Pádraig Harrington admits he must put his hat in the ring for the 2020 Ryder Cup captaincy or risk missing out.
The Dubiner (46) will return to the scene of his first major win, the 2007Open at Carnoustie, when he plays at the Angus links from July 19-22.
But while he still harbours faint hopes of winning a third Claret Jug, he knows that his Ryder Cup captaincy window is closing rapidly.
As he's unlikely to be competing on the PGA Tour after he uses up his top-50 Career Money exemption next year, he admits that now is the time to stake his claim for the job at Whistling Straits in the US in 29 months' time.
"I'd love to be Ryder Cup captain down the road," Harrington said from New Orleans as he participated in an R&A teleconference to promote The Open.
"But with how I see my game at the moment, putting my name in the ring to be Ryder Cup captain is coming sooner rather than later.
“With my form, I don’t look as though I am going to be playing my way into any team too soon."
He added: “2020 would be good timing for me in terms of where I would be in my career. I'm kind of finished here [in the US] next year.
"I've got All-Time Money winner [exemption] on the US tour next year, and the year 2020 I'd probably be back playing in Europe, which if you were a Ryder Cup captain, you would need to be. The captain being away in the states wouldn’t be a good thing."
JP McManus wants to host at Adare Manor in Limerick in 2026 but that will be too late for Harrington, who would be 55.
“It is too late for that,” he said. "It would be too much of a risk. I would be somewhat out of touch with players by 2026 and there would be a lot of good players who are playing now who would be looking for the captaincy.
“If you wait around, you're creating the risk you will never get the job. So I don't think I will be waiting around for 2026, as much as I would love to be the captain in Ireland."
If he is to become the third Irish captain and follow 2014 skipper Paul McGinley and 2016 captain Darren Clarke, he knows that he must go for it now with the likes of Lee Westwood (45), Ian Poulter (42), Henrik Stenson (42), Sergio Garcia (38) and Justin Rose (37) all waiting for their turn.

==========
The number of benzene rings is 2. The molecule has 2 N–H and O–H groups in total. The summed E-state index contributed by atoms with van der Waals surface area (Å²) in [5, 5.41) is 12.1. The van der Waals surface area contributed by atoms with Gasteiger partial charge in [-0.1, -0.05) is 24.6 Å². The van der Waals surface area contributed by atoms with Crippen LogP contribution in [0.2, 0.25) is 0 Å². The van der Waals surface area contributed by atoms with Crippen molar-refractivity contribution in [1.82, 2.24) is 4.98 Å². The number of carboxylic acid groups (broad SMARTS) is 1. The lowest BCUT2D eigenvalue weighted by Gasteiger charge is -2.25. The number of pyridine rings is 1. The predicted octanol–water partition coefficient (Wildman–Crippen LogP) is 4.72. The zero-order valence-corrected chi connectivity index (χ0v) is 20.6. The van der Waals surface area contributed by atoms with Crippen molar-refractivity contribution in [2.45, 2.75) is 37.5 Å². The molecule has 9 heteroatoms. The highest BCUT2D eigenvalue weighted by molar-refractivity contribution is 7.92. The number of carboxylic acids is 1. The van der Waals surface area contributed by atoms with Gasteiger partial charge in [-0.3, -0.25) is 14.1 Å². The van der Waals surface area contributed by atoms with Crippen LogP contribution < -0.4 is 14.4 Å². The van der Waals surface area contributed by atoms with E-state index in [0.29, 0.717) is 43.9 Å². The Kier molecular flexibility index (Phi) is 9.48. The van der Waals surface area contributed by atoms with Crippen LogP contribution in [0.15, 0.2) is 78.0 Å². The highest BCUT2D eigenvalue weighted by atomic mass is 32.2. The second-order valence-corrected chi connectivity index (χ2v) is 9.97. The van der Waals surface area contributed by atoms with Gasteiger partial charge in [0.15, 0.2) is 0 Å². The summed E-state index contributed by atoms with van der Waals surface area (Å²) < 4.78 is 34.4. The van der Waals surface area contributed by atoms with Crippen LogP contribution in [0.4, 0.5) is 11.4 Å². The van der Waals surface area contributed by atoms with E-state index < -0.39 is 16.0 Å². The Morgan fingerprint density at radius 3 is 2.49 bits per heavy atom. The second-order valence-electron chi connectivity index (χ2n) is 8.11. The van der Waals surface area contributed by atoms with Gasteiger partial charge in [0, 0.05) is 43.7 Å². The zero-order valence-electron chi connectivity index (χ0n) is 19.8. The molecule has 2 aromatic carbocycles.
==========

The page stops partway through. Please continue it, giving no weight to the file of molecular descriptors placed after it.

Westwood, who failed to win a point in his tenth Ryder Cup at Hazeltine in 2016, has already said he’s keen on doing the job in 2020.
"I'd love to be captain full stop," Harrington said. "I think the risks outweigh the reward of waiting and I think I'd have to try and pitch for captaincy — do you pitch for the captaincy? — or put my name in the ring before that just to reduce [the risk].
"There are a lot of good players who will be looking for the captaincy in four, six and eight years' time."
Now 208th in the world after missing five or seven cuts this year, Harrington knows he just months to make his mind up so the Tour can put the 2020 captain in place a few months after the dust settles on Paris 2018.
“It will all depend on who is available for 2020,” he said. "A lot depends on who makes this team and who thinks they are good enough for 2020. That's where it stands."
Having Rory McIlroy in his corner would certainly do his chances no harm, as McGinley discovered in 2014. But if it comes down to a straight fight with Westwood, there's a very real possibility he could miss out.
Winning The Open for the third time could change everything but while he admits that a "wily old pro" can beat the bombers and work his way to work their way around Carnoustie, he's not getting his hopes up given the mental scar tissue he's built up over the years.
"I still hit it quite a decent distance, so I could keep up with these guys," he said. "But I would hope experience is on my side. Probably at my age, I'm maybe a little bit in the camp of too much experience if you know what I mean — a few skeletons in the closet there.
"I think there's a point in your career where too much experience isn't the best thing either."